How to delete – not just ‘deactivate’ – your Facebook account

The Internet is sort of like a bizarre version of Las Vegas – what happens on the Internet, stays on the Internet… forever, and everyone can see it.

Many people certainly feel that is the case with Facebook. I’ve heard a few anecdotal stories about users who’ve wanted to remove their accounts from the social networking website, only to find out that “deactivating” your account doesn’t actually remove your personal information from Facebook’s database.

Instead, it remains there indefinitely in case you come crawling back to rejoin. This was one of the major points in the Privacy Commissioner of Canada’s report on Facebook released last week.

The report recommends that Facebook delete the information from its servers after users have been deactivated for a reasonable length of time. The change is needed to become compliant under Canada’s privacy law and the Santa Clara, Calif.-based company has until Aug. 15 to comply.

Facebook does have an option to delete your account permanently. It’s just not too easy to find. But Chris Kelly, chief privacy officer at Facebook, defended the site’s practice in a recent interview with ITBusiness.ca.

“We have a process for deletion of accounts that users can follow,” he says. “It’s expressly recognized in the report.”

To see just how hard it is to remove an account from Facebook, I’ve decided to try it myself.

For the purposes of this test, I’ve created a Facebook account for a fictional character. Meet Fronzel Neekburm, a 29-year-old janitor working aboard the SCS Deepship 86. (My character is inspired by Space Quest 6).

I’ve filled out some basic information about Neekburm, such as his education and personal interests. I’ve uploaded a profile photo and befriended my real account. I’ve confirmed Neekburm’s account with a real e-mail address.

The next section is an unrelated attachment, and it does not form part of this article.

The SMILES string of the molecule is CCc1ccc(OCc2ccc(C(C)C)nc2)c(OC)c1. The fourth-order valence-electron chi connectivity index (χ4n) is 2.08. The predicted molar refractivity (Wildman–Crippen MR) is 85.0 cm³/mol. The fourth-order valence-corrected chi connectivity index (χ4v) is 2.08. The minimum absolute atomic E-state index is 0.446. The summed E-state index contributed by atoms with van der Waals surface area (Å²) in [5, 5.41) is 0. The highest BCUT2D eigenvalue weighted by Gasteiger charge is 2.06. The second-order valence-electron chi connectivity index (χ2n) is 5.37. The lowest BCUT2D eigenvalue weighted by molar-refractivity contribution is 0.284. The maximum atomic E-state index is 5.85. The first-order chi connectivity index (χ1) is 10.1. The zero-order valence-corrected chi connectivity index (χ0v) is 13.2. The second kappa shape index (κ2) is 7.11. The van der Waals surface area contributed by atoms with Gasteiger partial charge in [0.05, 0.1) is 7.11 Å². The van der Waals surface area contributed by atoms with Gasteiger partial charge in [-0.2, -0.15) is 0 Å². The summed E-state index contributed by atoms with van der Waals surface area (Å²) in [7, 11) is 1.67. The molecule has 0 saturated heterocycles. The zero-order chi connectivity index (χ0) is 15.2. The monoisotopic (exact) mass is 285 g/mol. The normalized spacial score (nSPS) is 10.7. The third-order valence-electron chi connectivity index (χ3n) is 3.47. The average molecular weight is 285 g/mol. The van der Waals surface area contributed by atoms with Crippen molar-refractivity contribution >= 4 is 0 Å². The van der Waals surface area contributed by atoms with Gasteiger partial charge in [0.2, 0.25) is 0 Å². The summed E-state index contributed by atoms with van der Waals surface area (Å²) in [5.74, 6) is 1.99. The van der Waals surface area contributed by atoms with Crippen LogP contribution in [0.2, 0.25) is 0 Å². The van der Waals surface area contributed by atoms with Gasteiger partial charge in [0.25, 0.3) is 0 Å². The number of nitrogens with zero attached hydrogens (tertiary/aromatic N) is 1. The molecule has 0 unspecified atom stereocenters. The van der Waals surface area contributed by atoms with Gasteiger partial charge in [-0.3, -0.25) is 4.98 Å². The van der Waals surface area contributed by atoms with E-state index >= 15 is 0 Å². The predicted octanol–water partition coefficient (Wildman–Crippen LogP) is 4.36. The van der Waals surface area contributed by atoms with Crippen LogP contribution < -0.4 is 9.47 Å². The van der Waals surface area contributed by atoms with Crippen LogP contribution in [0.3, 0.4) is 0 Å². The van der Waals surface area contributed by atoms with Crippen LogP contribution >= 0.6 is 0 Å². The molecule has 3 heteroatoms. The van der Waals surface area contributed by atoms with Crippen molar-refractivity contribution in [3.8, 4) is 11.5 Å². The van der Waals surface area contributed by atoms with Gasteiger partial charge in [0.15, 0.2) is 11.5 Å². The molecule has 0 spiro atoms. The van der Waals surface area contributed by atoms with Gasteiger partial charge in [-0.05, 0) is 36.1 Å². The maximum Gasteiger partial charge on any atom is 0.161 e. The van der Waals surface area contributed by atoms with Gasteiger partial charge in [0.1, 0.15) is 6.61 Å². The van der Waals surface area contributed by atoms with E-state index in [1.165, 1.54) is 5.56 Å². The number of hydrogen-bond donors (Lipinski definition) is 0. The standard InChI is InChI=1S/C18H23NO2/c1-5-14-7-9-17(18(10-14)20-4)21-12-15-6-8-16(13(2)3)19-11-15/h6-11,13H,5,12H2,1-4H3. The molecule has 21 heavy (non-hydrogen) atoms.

Now, suffering post-Facebook sign-up regret, I’m ready to delete my account. Neekburm is paranoid about leaving his information online, so he’s not satisfied with just deactivating the account to return later – he wants his information eradicated.

After all, there’s some embarrassing photos that he’s uploaded and some colleagues aboard the SCS Deepship 86 are starting to look badly on Neekburm for his strange obessession with giant space worms. He doesn’t want the social network account to wreak havoc with his professional life, so best to delete it.

So how hard could it be?

To start the process, I click on “Account Settings” under the “Settings” tab on the Facebook navigation bar. Right on the first page is an option to “deactivate” my account.

I click on this option and there’s a one-question survey asking why I’m deactivating. I must click an option to complete the task. There’s an option to explain further in a text-field.

There’s also another box to check off – “Opt out of receiving future e-mails from Facebook.” A note explains that despite my account deactivation, my friends could still invite me to events, tag me in photos or ask me to join groups. Unless I tick this box, I’ll continue to receive e-mails from Facebook.